The Ping-Pong theory of youthful misdemeanor suggests that if only the state provided enough services for potential rioters they would behave better. The theory suggests that it is government's duty not merely to keep the peace but to keep the population happy and amused. People who claim that service reductions provoked the riots do not see that if this were so, the problem would be not the removal of services, but dependence on them in the first place. In any case, the effects of the proposed spending reductions have yet to be felt.

A more plausible explanation of the riots is resentment, though a population's general level of resentment is not a phenomenon that one can easily analyze. Britain has been far more unequal in the past without suffering widespread riots, so we cannot understand people's behavior without referring to the meanings that they attach to things.

One rioter told a journalist that his compatriots were fed up with being broke all the time and that he knew people who had absolutely nothing. The rioter considered being broke not merely unpleasant but unjust and anomalous, for it was these qualities that justified the rioting in his mind and led him to suggest that the riots were restitution. The rioter believed that he had a right not to be broke and that this right was being violated. When he said that he knew people with nothing, he did not mean that he knew homeless, starving people. Nor did he mean people without hot and cold running water, electricity, a television, a cell phone, health care, and access to schooling. People had a right to such things, and yet they could have them all and still have nothing, in his meaning of the word. Somehow, people had a right to more.

Tangible benefits, on this view, come not as the result of work, effort, and self-discipline: they come as of right. Apparently, all that is necessary for people like the rioters to live at a higher standard of living, equal to that of others, is for the government to decree it as their right a right already inscribed in their hearts and minds.

This doctrine originated not with the rioters but with politicians, social philosophers, and journalists. The notion of having rights to tangible benefits was once unknown to the population, even during severe hardship. But now these evidently desirable things are rights that nothing can abrogate. It never occurred to the discoverers of these rights that their propagation might influence the personality of the people destined to become increasingly dependent on exercising them; and it required only an admixture of egalitarianism to complete the dialectic of ingratitude and resentment.

As for unemployment as a cause of the riots, the current British unemployment rate is not especially high by European standards. And in the boom days before the financial crash, Britain already had high levels of unemployment among the unskilled young, even as the country imported large numbers of unskilled immigrants to work. For every 20 unskilled jobs created in the run-up to the crash, 19 immigrants found work in Britain, while millions of natives remained on welfare.

Three reasons explain this seeming paradox:

1 Foreigners found the wages for the jobs on offer sufficiently enticing to accept them, but for natives on welfare the financial difference between working and not working was insufficient to get them into the workforce.

2 Many of the young foreigners possessed qualities superior to those of their British counterparts. In most jobs, especially in the service economy, such characteristics as punctuality, reliability, politeness, and helpfulness are important; but these qualities were not much in evidence among the young British population. And young migrants to Britain are rarely as uneducated as young Britons.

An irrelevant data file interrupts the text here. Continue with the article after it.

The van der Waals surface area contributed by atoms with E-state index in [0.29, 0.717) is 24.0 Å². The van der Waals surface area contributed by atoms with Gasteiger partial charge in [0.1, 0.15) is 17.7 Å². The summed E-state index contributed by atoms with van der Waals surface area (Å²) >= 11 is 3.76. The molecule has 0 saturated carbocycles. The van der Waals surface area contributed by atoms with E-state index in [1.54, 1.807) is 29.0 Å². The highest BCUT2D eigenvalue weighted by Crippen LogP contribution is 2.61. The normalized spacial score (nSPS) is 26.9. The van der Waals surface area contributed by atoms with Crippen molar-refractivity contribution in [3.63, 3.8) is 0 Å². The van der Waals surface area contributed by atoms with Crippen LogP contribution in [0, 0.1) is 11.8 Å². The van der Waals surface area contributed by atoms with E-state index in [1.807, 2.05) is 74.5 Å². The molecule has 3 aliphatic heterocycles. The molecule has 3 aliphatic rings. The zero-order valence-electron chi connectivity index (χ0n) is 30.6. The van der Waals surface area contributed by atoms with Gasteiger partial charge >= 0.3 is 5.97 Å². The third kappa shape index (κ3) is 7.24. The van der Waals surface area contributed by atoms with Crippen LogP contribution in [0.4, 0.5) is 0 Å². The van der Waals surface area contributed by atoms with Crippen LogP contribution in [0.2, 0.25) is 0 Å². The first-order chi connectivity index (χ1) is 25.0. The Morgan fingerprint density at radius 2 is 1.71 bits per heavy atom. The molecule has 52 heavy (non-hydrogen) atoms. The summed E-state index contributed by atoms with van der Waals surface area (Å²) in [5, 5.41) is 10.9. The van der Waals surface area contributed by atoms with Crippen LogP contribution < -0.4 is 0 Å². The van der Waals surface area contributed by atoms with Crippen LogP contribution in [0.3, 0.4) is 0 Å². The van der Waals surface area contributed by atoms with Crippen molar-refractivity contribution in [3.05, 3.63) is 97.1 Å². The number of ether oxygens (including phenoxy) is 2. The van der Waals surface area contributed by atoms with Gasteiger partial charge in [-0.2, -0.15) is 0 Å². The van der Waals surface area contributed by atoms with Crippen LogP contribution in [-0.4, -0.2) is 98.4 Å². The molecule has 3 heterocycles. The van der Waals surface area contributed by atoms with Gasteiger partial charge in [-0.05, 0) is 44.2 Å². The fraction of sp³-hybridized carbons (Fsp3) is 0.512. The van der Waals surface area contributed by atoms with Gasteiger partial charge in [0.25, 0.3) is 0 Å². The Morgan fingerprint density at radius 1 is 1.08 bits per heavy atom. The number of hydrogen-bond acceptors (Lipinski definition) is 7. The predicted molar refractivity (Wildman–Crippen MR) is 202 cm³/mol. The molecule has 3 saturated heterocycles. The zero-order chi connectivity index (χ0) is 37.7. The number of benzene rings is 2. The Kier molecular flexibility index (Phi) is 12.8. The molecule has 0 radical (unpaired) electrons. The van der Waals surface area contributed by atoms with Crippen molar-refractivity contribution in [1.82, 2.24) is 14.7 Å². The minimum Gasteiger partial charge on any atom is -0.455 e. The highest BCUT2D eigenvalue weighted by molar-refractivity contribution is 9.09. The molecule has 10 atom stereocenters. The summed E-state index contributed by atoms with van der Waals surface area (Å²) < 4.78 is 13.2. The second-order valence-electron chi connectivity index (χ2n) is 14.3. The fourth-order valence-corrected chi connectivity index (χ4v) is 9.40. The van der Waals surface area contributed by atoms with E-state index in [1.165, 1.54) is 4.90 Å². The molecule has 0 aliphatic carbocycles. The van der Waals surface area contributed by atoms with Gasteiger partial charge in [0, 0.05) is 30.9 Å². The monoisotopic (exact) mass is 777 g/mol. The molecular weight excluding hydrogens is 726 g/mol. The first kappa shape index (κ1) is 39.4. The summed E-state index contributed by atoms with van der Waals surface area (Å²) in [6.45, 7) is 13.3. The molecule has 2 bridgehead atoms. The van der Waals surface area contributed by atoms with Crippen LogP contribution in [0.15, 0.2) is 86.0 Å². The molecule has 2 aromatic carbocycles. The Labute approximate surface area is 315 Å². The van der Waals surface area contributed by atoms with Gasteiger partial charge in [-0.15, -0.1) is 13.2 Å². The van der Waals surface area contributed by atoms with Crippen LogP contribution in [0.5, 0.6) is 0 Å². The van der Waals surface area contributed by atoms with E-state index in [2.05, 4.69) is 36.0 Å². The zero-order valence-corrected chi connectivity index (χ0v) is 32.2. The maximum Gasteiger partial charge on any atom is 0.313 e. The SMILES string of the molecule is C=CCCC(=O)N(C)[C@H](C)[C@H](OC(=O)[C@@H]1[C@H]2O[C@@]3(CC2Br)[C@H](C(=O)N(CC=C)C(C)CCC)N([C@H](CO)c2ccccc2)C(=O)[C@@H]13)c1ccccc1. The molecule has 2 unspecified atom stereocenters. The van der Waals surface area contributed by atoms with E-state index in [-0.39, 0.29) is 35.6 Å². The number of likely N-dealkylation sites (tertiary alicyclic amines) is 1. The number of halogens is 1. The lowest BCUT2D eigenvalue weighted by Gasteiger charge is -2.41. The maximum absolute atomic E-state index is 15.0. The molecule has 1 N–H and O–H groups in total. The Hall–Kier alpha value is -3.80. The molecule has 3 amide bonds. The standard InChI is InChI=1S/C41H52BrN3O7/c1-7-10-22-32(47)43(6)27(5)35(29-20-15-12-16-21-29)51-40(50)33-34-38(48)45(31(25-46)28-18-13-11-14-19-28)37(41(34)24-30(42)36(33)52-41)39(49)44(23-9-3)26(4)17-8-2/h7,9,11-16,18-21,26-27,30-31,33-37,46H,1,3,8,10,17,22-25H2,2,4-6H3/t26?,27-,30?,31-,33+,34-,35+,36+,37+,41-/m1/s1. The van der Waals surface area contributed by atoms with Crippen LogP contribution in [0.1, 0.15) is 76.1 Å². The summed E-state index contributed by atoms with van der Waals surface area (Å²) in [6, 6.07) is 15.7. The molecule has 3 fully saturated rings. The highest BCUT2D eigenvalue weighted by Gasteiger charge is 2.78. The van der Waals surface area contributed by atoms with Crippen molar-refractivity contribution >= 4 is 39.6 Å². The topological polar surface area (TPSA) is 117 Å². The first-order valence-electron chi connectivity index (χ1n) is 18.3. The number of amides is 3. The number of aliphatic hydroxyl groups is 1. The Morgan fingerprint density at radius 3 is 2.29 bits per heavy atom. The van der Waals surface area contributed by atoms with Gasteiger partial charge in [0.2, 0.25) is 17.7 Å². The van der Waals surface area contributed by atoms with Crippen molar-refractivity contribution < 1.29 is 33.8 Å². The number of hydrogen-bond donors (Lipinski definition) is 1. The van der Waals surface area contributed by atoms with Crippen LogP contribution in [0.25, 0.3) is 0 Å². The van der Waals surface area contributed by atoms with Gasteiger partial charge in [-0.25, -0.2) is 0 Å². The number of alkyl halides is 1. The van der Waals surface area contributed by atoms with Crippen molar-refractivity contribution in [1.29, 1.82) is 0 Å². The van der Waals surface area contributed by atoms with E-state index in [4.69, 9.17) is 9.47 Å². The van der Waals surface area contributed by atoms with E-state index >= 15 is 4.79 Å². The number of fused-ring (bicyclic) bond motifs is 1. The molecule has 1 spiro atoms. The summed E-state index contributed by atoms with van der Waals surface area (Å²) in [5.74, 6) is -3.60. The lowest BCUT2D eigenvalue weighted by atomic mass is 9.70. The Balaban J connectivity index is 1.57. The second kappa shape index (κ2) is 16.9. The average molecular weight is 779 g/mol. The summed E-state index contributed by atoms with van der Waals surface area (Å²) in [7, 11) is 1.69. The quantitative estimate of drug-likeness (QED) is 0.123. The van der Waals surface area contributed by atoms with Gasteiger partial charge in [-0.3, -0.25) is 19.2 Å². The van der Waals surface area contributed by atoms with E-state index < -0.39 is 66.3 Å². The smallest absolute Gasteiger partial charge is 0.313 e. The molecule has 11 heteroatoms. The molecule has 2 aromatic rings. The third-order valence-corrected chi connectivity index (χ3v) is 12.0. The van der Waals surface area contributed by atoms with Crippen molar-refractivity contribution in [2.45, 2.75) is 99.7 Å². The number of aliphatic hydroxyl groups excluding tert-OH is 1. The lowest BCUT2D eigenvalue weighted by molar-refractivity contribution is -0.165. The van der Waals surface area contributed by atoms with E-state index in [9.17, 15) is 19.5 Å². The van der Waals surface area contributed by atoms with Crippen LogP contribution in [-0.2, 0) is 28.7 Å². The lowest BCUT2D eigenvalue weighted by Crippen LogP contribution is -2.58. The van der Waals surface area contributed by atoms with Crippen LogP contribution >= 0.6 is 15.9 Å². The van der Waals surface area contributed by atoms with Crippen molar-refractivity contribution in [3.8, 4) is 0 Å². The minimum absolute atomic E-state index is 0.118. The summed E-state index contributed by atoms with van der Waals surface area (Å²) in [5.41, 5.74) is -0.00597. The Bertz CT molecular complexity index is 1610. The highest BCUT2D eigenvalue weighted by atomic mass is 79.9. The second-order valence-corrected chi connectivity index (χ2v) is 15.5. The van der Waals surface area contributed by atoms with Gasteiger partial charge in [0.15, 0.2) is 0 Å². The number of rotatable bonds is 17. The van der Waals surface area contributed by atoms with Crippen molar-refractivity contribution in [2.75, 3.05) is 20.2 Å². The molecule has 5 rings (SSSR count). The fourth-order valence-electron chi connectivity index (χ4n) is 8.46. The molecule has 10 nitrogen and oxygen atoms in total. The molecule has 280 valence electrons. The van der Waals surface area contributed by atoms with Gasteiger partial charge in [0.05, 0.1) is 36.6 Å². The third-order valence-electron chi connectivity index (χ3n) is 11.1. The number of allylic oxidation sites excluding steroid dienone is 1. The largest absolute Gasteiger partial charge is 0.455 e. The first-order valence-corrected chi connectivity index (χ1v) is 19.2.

3 The existence of subsidized public housing discourages recipients from moving to find work. Because the benefit is not transferable, moving would mean paying a higher rent. Many young people become attached to their lodgings by the subsidy. That is why public housing in Britain so often resembles a prison and why the riots had some of the qualities of a prison riot.

The rioters and the social class to which they mainly belong thus have good reason to feel aggrieved. In the name of equality and redistributionism, the state has provided them with an expensive education that is nearly useless, entrapped them in de facto prisons, and driven up the cost of their labor so far by means of welfare subsidy that it is worth no one's while to employ it. At the same time, their minds have been filled with notions of entitlement that can only breed resentment.

The state has failed these Britons in one other respect. The British police catch the culprit of just one robbery in 12 and that just one in eight convicted robbers goes to prison in the UK, so it is no surprise that the young and criminally inclined should believe in their own impunity. They may not be able to do arithmetic, but they can certainly recognize long odds when they see them. They have respectable society on the run when judges complain that too many Britons are sent to prison and that such sentences should not be administered to first-time burglars. Crime has been normalized as a way of life.

The riots might herald a positive change. The magistrates have imposed much stiffer sentences on the rioters than anyone expected. The liberal press viewed this sentence and others handed out after the riots as disproportionate. Few in the media seemed to recognize that any disproportion here was because the system was too lenient before, not too severe now. So the rioters may have done a service to the country by awaking it to its past follies.

AR  The riots are the expression of the character. Something is sick at the heart of Albion.

A Tale Of Three Cultures

By Theodore Dalrymple
City Journal, January 2012

Edited by Andy Ross

Ireland was flourishing until about 2000. It had easy access to the largest market in the world, a low rate of corporate taxation, colossal foreign investment, and a young, educated population. The government ran a budget surplus and everyone was happy. When the pyramid crumpled, the government guaranteed the solvency of the Irish banks and there was almost no social unrest. The Irish had enjoyed the party while it lasted. They may be poised for a quick recovery.

Greece was another matter. The government borrowed simply to bolster its public sector. When this pyramid collapsed, the Greeks fought to hold on to their excessive pay and consumption. But didn't they know that tax evasion was standard practice, that much of the employment in the public sector was bogus, that their retirement conditions were unearned and unsustainable, and that their politicians and administrators were liars and cheats?

The German political class thought they had hit the jackpot with the euro. Europeans bought more German goods than they could afford. Germans worked hard and held wages steady, savings rose, and Germany became the China of Europe. Now it has a trade surplus larger than the trade deficits of France, Italy, and Spain combined. Germans demand fiscal rectitude but other Europeans want to inflate debts away by issuing more euros. The European spending spree has produced a civilizational crisis.